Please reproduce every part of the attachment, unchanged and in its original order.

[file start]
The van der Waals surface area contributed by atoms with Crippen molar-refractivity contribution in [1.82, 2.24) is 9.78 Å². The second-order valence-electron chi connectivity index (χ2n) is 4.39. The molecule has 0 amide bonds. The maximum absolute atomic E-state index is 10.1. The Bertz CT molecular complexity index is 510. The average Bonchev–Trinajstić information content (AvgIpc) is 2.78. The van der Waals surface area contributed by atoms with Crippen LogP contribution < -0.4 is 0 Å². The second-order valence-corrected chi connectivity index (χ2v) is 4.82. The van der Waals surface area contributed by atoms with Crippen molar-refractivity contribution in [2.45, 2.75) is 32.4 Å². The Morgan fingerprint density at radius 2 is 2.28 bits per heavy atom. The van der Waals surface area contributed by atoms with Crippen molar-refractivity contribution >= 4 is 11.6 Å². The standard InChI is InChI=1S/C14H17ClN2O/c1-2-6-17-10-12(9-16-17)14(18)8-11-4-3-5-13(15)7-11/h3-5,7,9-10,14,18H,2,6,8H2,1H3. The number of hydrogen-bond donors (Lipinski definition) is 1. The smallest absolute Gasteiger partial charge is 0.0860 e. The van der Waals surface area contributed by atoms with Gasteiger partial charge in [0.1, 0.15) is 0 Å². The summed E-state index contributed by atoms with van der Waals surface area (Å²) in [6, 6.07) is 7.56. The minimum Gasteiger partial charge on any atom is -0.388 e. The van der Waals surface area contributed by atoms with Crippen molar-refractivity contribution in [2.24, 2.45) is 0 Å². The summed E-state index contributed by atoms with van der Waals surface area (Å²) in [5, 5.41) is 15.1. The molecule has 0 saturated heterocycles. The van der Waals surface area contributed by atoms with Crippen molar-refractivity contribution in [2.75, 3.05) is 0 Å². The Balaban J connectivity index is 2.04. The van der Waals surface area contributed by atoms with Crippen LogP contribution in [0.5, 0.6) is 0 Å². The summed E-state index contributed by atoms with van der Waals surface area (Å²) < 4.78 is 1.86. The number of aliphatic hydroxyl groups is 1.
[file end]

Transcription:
The van der Waals surface area contributed by atoms with Crippen molar-refractivity contribution in [1.82, 2.24) is 9.78 Å². The second-order valence-electron chi connectivity index (χ2n) is 4.39. The molecule has 0 amide bonds. The maximum absolute atomic E-state index is 10.1. The Bertz CT molecular complexity index is 510. The average Bonchev–Trinajstić information content (AvgIpc) is 2.78. The van der Waals surface area contributed by atoms with Crippen LogP contribution < -0.4 is 0 Å². The second-order valence-corrected chi connectivity index (χ2v) is 4.82. The van der Waals surface area contributed by atoms with Crippen molar-refractivity contribution in [2.45, 2.75) is 32.4 Å². The Morgan fingerprint density at radius 2 is 2.28 bits per heavy atom. The van der Waals surface area contributed by atoms with Crippen molar-refractivity contribution >= 4 is 11.6 Å². The standard InChI is InChI=1S/C14H17ClN2O/c1-2-6-17-10-12(9-16-17)14(18)8-11-4-3-5-13(15)7-11/h3-5,7,9-10,14,18H,2,6,8H2,1H3. The number of hydrogen-bond donors (Lipinski definition) is 1. The smallest absolute Gasteiger partial charge is 0.0860 e. The van der Waals surface area contributed by atoms with Gasteiger partial charge in [0.1, 0.15) is 0 Å². The summed E-state index contributed by atoms with van der Waals surface area (Å²) in [6, 6.07) is 7.56. The minimum Gasteiger partial charge on any atom is -0.388 e. The van der Waals surface area contributed by atoms with Crippen molar-refractivity contribution in [2.24, 2.45) is 0 Å². The summed E-state index contributed by atoms with van der Waals surface area (Å²) in [5, 5.41) is 15.1. The molecule has 0 saturated heterocycles. The van der Waals surface area contributed by atoms with Crippen molar-refractivity contribution in [2.75, 3.05) is 0 Å². The Balaban J connectivity index is 2.04. The van der Waals surface area contributed by atoms with Crippen LogP contribution in [0.5, 0.6) is 0 Å². The summed E-state index contributed by atoms with van der Waals surface area (Å²) < 4.78 is 1.86. The number of aliphatic hydroxyl groups is 1.